Over a third of Americans are obese. Excess weight causes or contributes to a number of chronic health problems and also increases the risk of premature death. Unfortunately, for many people, it is not easy to lose weight. So, when the Japanese appetite suppressant Belviq (Lorcaserin) became available in the United States, many people began taking the drug, despite the risk of side-effects. Had they known the true danger of Belviq, they might have reconsidered their decisions.
When federal regulators fail to protect people from dangerous drugs, the national Belviq cancer attorneys at Napoli Shkolnik pick up the slack. Our resources make the difference. We partner with top experts in the field who clearly explain a medicine’s flaws to the jury. Additionally, we have considerable experience in this area. We handle dangerous drug claims on a nationwide basis. So, we are fully aware of all the procedural nuances in these matters.
How Does Lorcaserin Work?
Scientifically, Belviq is a selective 5-HT2C receptor agonist. 5-HT2C is a brain chemical commonly associated with appetite and satiety (feeling of fullness). Belviq manipulates this chemical to make patients feel full when they are not. American consumers could choose between a regular and more powerful extended release version of Lorcaserin.
The problem is that the 5-HT2 family of brain receptors are not just associated with appetite. These receptors are located in key parts of the brain, like the cerebellum, amygdala, and hippocampus. They also regulate endocrine levels and overall mood. In other words, Belviq changes the way people feel and does not simply change their eating habits.
Side-effect potential is even higher because Lorcaserin is basically an experimental drug. Even Arena Pharmaceuticals, the drug’s U.S. manufacturer, is not exactly sure how the medicine works.
In clinical trials, Belviq reduced Body Mass Index (BMI) about 5 percent more than a placebo. That’s not exactly an earth-shattering change, but every pound matters to obese individuals.
Belviq’s Approval History
In most cases, the Food and Drug Administration (FDA) approval process takes many years and many millions of dollars. Other drugs, however, receive fast-track approval. That’s true of domestic drugs which meet the definition of a breakthrough drug or treatment.
Foreign drugs are similar, in most cases. Rather than require entirely new clinical trials, federal regulators generally review the available evidence and then make a decision.
In 2009, Belviq’s Japanese producer asked the FDA to approve Lorcaserin for sale in the United States. An advisory panel rejected the application, concluding that the drug’s dangerous side effects outweighed its rather low weight loss potential.
Perhaps most disturbingly, almost half the FDS panelists voted to ignore the risks and approve the drug.
Belvic obtained a new sponsor, Arena Pharmaceuticals, who commissioned some additional tests and resubmitted the application in 2012. This time, the FDA approved the request. However, bureaucrats added some restrictions and monitoring requirements. Some of these restrictions included limited Belviq patients to obese individuals or overweight individuals with at least one related conditions, such as diabetes or hypertension (high blood pressure).
At roughly the same time, the Drug Enforcement Administration (DEA) classified Belviq as a Schedule IV drug. The DEA cited possible hallucinogenic side-effects, because as mentioned, Lorcaserin alters brain chemistry.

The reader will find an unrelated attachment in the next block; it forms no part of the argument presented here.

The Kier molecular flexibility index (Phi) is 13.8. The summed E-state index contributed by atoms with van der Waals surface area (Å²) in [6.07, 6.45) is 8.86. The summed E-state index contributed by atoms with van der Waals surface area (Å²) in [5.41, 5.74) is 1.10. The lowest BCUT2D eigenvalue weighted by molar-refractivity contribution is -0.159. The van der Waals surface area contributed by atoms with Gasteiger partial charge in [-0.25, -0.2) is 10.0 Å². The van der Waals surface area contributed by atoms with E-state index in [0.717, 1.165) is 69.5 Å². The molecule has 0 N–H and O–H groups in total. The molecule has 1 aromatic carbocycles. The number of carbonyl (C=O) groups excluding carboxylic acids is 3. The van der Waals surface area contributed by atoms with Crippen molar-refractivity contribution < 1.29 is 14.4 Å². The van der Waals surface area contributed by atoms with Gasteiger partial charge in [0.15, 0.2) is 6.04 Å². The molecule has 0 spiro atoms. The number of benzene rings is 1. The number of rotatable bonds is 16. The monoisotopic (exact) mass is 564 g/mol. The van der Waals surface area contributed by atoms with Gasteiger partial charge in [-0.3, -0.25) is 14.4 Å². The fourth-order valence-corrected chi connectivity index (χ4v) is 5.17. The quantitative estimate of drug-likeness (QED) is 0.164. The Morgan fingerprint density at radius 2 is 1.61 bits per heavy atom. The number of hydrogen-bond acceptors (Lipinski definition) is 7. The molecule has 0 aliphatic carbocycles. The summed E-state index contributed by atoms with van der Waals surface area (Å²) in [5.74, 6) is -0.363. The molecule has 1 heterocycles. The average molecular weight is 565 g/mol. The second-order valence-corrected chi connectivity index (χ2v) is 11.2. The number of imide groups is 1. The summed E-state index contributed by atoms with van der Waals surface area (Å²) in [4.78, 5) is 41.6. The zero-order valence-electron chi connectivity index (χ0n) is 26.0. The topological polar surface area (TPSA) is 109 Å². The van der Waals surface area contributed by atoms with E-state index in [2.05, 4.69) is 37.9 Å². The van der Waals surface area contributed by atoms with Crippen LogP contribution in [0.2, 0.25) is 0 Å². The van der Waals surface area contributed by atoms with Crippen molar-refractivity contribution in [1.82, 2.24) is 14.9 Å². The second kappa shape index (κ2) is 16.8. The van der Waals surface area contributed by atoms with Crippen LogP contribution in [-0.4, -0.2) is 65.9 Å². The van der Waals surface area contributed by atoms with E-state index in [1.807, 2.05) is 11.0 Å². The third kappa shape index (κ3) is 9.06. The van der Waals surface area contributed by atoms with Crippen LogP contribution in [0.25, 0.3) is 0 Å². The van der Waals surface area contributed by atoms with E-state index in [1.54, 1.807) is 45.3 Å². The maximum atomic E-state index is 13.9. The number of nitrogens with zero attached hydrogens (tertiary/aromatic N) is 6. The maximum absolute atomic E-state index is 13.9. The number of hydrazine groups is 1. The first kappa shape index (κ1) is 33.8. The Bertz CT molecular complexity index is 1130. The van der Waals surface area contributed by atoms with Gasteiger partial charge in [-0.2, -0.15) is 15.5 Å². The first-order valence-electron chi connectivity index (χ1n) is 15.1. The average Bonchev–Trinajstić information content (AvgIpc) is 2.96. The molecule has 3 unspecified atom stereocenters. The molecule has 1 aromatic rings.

That’s not the only possible side-effect. When regulators approved Belviq in 2012, they already knew it was associated with a higher cancer risk, such as:
- Pancreatic cancer,
- Lung cancer, and
- Rectal cancer.
A 2014 study found an increased risk, but the increase was not very significant. A larger, double-blind study released in January 2020 yielded much more alarming results. So, the FDA asked Arena to voluntarily recall the drug, and the manufacturer agreed.
Lorcaserin has also been linked to cardiovascular issues, such as heart attacks and strokes. These risks are especially high for people with certain pre-existing conditions or genetic predispositions.
Your Claim for Damages
The known risk of side-effects is usually not relevant for liability purposes. Typically, manufacturers are strictly liable for the damages their dangerous drugs cause. Negligence, or lack thereof, does not matter. The specific product defect could be:
- Design Defect: Many drugs, like Belviq, take a shotgun approach. Rather than target specific body chemicals that have specific functions, the medicine targets a large group of chemicals, and doctors then hope for the best.
- Manufacturing Defect: These defects are especially common in foreign drugs and medical devices. For example, some hip implants sold in the United States came from plants in China. As a result, these gadgets have high levels of heavy metals, making a dangerous device even more dangerous.
Negligence is highly relevant for damages purposes. Many drug makers, like Arena, relentlessly press regulators to approve drugs which the manufacturers know are unsafe. Frequently, juries award significant punitive damages in these cases. Money is the only language these drug makers speak. So, significant punitive damages is the only way to deter these companies from such reckless behavior.
Damages in dangerous drug cases also include compensation for economic losses, such as medical bills. That’s especially important in cancer cases. Cancer survival rates have increased significantly since the 1990s, but cancer treatment costs have increased even more. Victims need significant financial resources to combat this disease.
Belviq could cause cancer and a number of other dangerous or fatal side-effects. For a free consultation with an experienced Belviq cancer attorney, contact Napoli Shkolnik PLLC. After-hours visits are available.